“This is part of the holy grail of plate tectonics – linking the two processes to understand how the crust responds to the mantle thermal engine of the planet.”

Pysklywec carried out the study with Göğüş, who received his PhD from U of T in 2010, and fellow researchers at ITU including Professor A. M. C. Şengör, and Erkan Gün of the Eurasia Institute of Earth Sciences at Istanbul Technical Institute. Gün is also now a current graduate student at U of T, supervised by Pysklywec. The research adds to decades of groundbreaking work in plate tectonics at U of T, and builds on Wilson’s seminal work.

“Tuzo Wilson is a towering figure in geophysics internationally and the person most responsible for pioneering the ideas of plate tectonics in the 1960s,” said Pysklywec. “I am pleased that we are continuing his legacy in geophysics with our work.”

While Pysklywec notes there are many locations on Earth missing its lithosphere below, he is quick to reassure that no place is in imminent danger of sinking into the mantle or boosting upwards overnight. “Our results show that the Central Anatolian Plateau rose over a period of millions of years. We’re talking about mantle fluid motions and uplift at the pace at which fingernails grow.”

Göğüş highlights the links of the tectonics with human history saying, “The findings are exciting also because of the link with the remarkable historical human activity of Central Anatolia where some of the earliest known civilizations have existed. For example, Central Anatolia is described as an elevated, dry, cold plain of Lycaonia in Strabo’s Geographika in 7 BC, and even cave paintings in the region dating to approximately 7000 BC record active volcanic eruptions on the plateau.”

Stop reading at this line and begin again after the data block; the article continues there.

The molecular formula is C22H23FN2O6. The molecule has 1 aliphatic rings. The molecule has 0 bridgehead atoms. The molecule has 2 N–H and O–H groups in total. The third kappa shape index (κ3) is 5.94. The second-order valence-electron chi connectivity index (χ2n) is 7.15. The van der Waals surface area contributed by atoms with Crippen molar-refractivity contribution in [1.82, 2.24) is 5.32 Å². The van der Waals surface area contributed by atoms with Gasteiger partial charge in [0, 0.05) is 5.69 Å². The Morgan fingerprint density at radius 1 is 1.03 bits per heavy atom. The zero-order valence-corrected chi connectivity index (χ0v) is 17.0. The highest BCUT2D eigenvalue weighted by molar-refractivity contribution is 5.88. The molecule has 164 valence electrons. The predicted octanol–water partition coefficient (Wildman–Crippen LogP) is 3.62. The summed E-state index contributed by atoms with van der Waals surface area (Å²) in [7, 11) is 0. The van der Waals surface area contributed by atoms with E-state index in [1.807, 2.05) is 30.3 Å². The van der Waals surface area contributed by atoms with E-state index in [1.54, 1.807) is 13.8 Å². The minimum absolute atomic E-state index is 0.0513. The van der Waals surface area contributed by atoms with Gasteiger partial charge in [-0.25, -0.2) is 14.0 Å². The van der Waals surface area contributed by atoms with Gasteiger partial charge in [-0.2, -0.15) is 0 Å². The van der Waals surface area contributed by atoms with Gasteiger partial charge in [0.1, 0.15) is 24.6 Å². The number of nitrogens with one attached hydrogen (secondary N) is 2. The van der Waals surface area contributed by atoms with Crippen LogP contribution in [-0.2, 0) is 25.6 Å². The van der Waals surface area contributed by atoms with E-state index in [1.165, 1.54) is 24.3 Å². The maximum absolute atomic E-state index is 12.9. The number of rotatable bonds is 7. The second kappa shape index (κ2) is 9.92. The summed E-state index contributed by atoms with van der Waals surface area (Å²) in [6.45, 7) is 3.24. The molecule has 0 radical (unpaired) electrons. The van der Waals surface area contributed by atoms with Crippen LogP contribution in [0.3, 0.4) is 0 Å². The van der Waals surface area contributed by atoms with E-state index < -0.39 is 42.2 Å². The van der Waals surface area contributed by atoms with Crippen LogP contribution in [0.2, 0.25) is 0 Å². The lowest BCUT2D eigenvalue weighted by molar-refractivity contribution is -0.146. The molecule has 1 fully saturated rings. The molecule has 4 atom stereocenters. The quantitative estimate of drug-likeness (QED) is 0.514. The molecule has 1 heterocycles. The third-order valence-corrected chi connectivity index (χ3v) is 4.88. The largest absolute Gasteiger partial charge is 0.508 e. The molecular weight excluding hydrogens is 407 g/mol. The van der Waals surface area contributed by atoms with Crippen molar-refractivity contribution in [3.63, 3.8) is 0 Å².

3000-year-old graves found under new E6 highway in central Norway

Bronze Age graves have been unearthed ahead of planned road construction in Melhus municipality in mid-Norway. These are some of the oldest burial sites ever discovered in the region.

Bronze Age graves are rare in Norway. Now 3000-year-old graves in good condition have been discovered in Trøndelag county.

Archaeologists from the Norwegian University of Science and Technology’s (NTNU) University Museum made the gravesite discovery at Sandbrauta in Melhus municipality. They’re working on the site in connection with the planned construction of the new E6 highway between the towns of Melhus and Ulsberg.

“We don’t often make a find like this,” says Project Manager Merete Moe Henriksen at the NTNU University Museum.

Numerous graves

Three smaller stone chambers typical of the period lie to the side of a larger stone ring. The stone ring is part of a burial mound that contains numerous graves.

Local conditions have preserved the site remarkably well. Up to two metres of clay from a landslide covered the area. This mass of earth provides traces of a mudslide that may have taken place already in prehistoric times, perhaps just after people were laid in the graves.

Landowner had no clue